Everyone likes to keep a robust contacts list as a centralized store of information, which is especially the case in the age of smart phones. Although it seems like this list randomly grows and grows (few people regularly "audit" their contacts list), we usually end up contacting the same handful of people over and over again.
This is where the simple idea of a "favorites" list comes in — a quick and useful tool in Android's contact manager that separates your most-contacted people from the rest. Hang with us after the break for a very brief tutorial about Google Contacts and marking individuals as "favorites".
Android has moved from a generic "Contacts" app to an app called "People" to manage contacts, and while the naming may have changed the system is basically the same. The People app links up with multiple accounts, bringing in contact information from each into a central area to manage. Marking a contact as a favorite is easy, just tap on a contact's name, then select the "star" icon up at the top of the contact card. You'll then be able to see a combination of these favorite contacts and your frequently contacted people from the "Favorites" tab of the People app.
The useful part about this People app is being able to sync your favorites across devices using your Google account. Make sure that you're syncing your Google contacts to your phone, and maybe even consider using Google Contacts as your centralized database for ease of backup and syncing between devices. This way any changes you make to your contacts or favorites on one device will make their way to your other Google Account-connected devices as well.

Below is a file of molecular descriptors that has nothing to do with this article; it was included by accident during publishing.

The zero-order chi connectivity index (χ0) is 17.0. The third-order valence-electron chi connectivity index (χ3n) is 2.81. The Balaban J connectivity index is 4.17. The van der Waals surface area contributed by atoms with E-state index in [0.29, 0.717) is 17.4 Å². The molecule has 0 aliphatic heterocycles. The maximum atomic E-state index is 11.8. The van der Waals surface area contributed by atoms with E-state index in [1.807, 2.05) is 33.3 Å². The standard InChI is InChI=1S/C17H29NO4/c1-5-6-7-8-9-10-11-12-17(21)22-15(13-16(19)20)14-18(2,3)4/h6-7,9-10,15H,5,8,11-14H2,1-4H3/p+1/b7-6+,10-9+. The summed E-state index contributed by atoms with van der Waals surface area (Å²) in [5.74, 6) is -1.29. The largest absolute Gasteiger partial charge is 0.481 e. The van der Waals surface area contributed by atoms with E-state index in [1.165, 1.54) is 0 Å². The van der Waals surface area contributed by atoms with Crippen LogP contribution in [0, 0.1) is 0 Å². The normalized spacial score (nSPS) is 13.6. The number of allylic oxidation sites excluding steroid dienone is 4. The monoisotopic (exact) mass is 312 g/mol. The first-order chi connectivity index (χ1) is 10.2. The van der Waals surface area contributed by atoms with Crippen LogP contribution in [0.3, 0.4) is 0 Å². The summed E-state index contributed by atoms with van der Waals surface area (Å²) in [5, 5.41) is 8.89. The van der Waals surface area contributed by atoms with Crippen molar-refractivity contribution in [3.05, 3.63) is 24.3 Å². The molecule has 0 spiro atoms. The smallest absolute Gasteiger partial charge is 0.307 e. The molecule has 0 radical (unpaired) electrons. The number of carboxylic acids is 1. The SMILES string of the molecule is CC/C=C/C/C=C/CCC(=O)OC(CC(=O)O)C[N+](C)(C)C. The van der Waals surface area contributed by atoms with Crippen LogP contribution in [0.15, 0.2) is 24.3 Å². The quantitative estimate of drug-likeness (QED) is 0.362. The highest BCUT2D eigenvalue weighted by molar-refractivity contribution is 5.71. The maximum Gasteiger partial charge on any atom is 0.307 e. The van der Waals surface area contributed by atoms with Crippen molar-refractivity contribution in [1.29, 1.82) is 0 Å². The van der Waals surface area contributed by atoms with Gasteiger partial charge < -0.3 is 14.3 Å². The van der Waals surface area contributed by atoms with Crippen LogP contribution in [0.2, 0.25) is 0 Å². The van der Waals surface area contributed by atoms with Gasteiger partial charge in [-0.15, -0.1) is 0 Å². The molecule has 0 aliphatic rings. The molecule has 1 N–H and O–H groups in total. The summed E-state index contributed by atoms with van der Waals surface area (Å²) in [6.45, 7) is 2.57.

If you have a phone that has replaced the Google app with its own, the process is much the same. Make sure that you're using your Google account as the primary syncing system for your contacts, and mark the contacts you wish to have as favorites. Even though you're not using the official "People" app, your contacts will be synced back to Google much the same. Some of these apps may try to sync to a different service or the phone's internal storage by default, so be sure to double check where you're syncing so that you don't lose any data.
We realize that many of you have already mastered the intricacies of syncing your contacts and denoting which are your favorites, so maybe this will remind you to make that "audit" on an unnecessarily growing contacts list you have. Better yet, send this tutorial over to someone who is less Android savvy so that they can back up their contacts safely — you may just be one of those favorite contacts going forward.
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Andrew was an Executive Editor, U.S. at Android Central between 2012 and 2020.